Research and development of interventions that do not acknowledge and respond to the different socio-economic positions of women and men from the outset risk worsening gender inequalities (e.g. in income) while interventions that operate within the existing social system risk creating only incremental short term improvements.

For gender to be recognized as a critical component in climate-smart agricultural practices, the following actions are needed:

1) Invest in “action research” initiatives that are testing new farming practices and value-added activities with women as well as men. We need to learn together what works best, and how to support all those producing food in different environments, in a wide range of farming systems;

2) Catalyze and support strategic and structured partner engagement efforts, with local governments, private sector, and civil society organizations working closely with women, as well as men farmers and other food system actors;

3) Strengthen the capacity of these partners in gender-disaggregated data collection and analysis, and forward-looking and inclusive, evidence-based local adaptation planning efforts;

4) Test innovative communication strategies, together with private and public sector partners in many countries, to reach more women and youth with much needed information on exciting new options and opportunities in agriculture.

Concepts of community “resilience” and “adaptation” needs to be better understood, since the way country governments often engages with communities is in itself an important means to strengthen community resilience and adaptation capacity. The UK Climate Impacts Programme (UKIP, 2015), recently published a recommendable document about the need to think in capacity for transformability, beyond resilience and adaptation, the UKCIP uses the following terminology:

  • Resilience: the amount of change the system can undergo (or the amount of external pressure the system can sustain), while maintaining the same structure and  function;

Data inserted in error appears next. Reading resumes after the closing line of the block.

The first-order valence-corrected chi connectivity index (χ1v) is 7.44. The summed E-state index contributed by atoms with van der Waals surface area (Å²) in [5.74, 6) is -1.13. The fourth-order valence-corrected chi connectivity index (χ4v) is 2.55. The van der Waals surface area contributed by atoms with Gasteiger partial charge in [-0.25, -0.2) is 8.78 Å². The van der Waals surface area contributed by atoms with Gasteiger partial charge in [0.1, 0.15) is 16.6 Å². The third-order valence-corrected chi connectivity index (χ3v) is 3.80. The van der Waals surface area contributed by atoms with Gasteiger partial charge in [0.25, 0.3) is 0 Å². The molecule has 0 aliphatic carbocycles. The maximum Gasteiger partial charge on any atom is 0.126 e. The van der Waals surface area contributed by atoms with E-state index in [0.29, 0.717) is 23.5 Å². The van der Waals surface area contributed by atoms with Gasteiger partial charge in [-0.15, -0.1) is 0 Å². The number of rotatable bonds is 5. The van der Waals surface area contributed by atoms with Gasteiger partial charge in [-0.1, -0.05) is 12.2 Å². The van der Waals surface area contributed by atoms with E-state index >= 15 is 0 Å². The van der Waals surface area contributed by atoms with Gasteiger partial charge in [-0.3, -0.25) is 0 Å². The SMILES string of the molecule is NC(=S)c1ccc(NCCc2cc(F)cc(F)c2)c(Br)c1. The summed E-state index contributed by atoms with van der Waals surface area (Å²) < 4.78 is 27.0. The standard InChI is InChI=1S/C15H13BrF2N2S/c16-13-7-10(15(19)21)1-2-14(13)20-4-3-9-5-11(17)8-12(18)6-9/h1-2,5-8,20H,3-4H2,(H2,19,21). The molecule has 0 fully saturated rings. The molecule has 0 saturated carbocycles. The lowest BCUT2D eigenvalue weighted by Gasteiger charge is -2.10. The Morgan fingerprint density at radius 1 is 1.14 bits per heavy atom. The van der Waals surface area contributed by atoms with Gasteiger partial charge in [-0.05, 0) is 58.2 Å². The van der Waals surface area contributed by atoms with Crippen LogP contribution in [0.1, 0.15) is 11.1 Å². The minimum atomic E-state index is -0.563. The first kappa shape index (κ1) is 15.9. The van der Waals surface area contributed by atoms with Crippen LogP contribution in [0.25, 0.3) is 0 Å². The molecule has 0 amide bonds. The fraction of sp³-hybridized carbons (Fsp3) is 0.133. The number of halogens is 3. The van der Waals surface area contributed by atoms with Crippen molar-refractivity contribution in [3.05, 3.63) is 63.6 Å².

• Adaptability: the degree to which the system is capable of self-organization to deal with increasing external pressures, towards new structures and functions;  and
  • Transformability: the degree to which the system can build the capacity to learn and adapt, and thus continuously increases resilience and self-organizes to deal with an ever changing context.

It is thus important  for mainstreaming approaches to not only think (as an example) in terms of improved service delivery of the local government, and designing more resilient development projects, but also to ensure that programs, new initiatives, local development planning and implementation processes in themselves support increased community resilience, adaptability and ultimately transformability. This is more challenging then often understood.

The use of “modern” planning processes, which are often based on “western” utilitarian values, can easily disempower communities by making them especially aware of the problems and challenges they face, the things they do not have and on what they would require from outside to solve this. Furthermore within the inter and intra-community plan prioritization processes, it creates competition for scarce resources where contentment is measured in terms of obtaining the maximum possible external resources for the own community, independent from the actually needed and who needs them most

An “asset-based” planning approach has proven to circumvent this unconscious pitfall. The existing assets and capacities of the community are at the core of the development process, as well as what they can do themselves to address identified development constraints and future challenges. Only thereafter external support needs are discussed, which are required to facilitate the community development process. Although the engagement with communities in the planning stage is intense, the facilitation of plan implementation itself is rather ‘hands-off’, therewith leaving development responsibility and drive in the hands of communities. If the different community planning processes are thereafter scaled-up to a larger area-based context of multiple communities, the existing capacities and real need for each community can be jointly assessed and discussed and external resources can be jointly allocated where most appropriate.